Yes and no. It has more to do with the number of gain stages in the preamp and how much distortion is present in each stage... too few stages or to extremely distorted/clipped signal in each stage = compression. More preamp stages, less distortion in each stage, one cascaded in to another = much smoother more open high gain sound.

    There are plenty of very open sounding high gain amps. The mighty Wizard MTL is very high-gain, but very open and uncompressed sounding. The Fryette Ultra-Lead is another example of open high-gain.
     
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  13. FitRocker33

    FitRocker33 My tone is tighter than my hamstrings

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    my KSR Ares and my 5153 sound different enough in their gain that I justified keeping both to myself.

    I would say the Ares is a little more open sounding with Much better clarity in chords than the 5153 but the 5153 has its own distinct thing going on with a wave of gain and brutality all its own.

    The two amps are voiced pretty differently too. Both are tight, but different.
     
  14. KailM

    KailM SS.org Regular

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    I guess I'm a fan of more compressed sounds then. 6505s and 5150 IIIs are usually described as compressed and I adore the sounds I get out of them. I can hear individual string clarity on big chords though, to a certain extent. I don't go for the hyper-clarity that is in vogue currently though. I like some bass and more importantly, balls in my tone. Which both of those amps have in spades.
     
  15. Flappydoodle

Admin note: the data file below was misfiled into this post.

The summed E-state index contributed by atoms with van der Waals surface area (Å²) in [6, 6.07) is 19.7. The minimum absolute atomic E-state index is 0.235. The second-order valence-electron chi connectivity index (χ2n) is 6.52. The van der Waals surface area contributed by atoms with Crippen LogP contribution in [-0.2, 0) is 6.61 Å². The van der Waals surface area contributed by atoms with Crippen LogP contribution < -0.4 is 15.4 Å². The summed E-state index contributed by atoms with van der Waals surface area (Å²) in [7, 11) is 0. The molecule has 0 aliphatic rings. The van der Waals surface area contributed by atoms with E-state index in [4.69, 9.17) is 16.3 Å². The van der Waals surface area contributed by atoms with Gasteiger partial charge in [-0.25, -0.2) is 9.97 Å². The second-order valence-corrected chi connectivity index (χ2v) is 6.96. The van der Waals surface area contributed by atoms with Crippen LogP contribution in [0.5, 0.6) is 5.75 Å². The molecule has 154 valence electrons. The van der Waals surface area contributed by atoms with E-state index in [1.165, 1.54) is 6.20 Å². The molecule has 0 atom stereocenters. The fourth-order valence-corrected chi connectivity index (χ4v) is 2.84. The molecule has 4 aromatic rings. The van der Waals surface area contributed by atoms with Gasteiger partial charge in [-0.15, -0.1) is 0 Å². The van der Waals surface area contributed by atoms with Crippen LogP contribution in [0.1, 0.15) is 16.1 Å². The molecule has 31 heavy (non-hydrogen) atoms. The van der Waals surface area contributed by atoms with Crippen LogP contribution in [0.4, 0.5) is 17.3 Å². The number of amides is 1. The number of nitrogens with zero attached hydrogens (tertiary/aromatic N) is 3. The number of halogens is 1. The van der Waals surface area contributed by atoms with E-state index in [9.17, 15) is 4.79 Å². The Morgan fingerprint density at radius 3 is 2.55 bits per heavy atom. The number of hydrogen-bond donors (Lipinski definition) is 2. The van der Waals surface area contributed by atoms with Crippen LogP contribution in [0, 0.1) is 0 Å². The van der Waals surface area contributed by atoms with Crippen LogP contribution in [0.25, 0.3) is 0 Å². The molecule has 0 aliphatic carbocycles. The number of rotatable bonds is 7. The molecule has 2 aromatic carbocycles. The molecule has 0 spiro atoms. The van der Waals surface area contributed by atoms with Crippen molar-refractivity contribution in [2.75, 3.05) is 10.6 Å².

Flappydoodle SS.org Regular

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    Agreed. Seeing people say that "open is the opposite of compressed..."

    Really? I thought "dynamic" would be the opposite of compressed.
     
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  16. ElRay

    ElRay Mostly Harmless

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    ITT alone, these are all different, yet all are somehow opposite "open":
    • Compressed (increasing input approaches limited output with a smooth transition - typical has flat frequency response)
    • Damped (output response is "slower" -- similar to compressed, but more of an extreme high-end roll-off)
    • Clipped (output volume limited, but with instant limit, no smooth transition)
    • High-end rolled-off
    • Muffled, aka blanket over speaker (band-passed, volume attenuated)
    • Narrower frequency range (Similar to band-passed, but implies flat frequency response in pass-zone, and rapid roll-off outside)
     
  17. TedEH

    TedEH Cromulent

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    +1 for hating vague terms like this.
    But also +1 for when I think of the word "open", I think of the opposite of the blanket-on-speakers effect. I think bright and clear, lots of high end, not struggling to understand what I'm hearing.
     
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  18. KailM

    KailM SS.org Regular

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    This makes the most sense to me. I could get behind using "open" to describe such a tone. I don't feel as though it's a very good term for describing uncompressed tone though. Because there are plenty of compressed tones that are also clear and represent all of the frequencies being produced by the guitar...:shrug
     
  19. MaxOfMetal

    MaxOfMetal Likes trem wankery. Super Moderator

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    Read what ElRay posted.

    Compression doesn't hide or cut frequencies, it just smoothes out the differences in perception of said frequencies in a manner that makes them all represented roughly the same.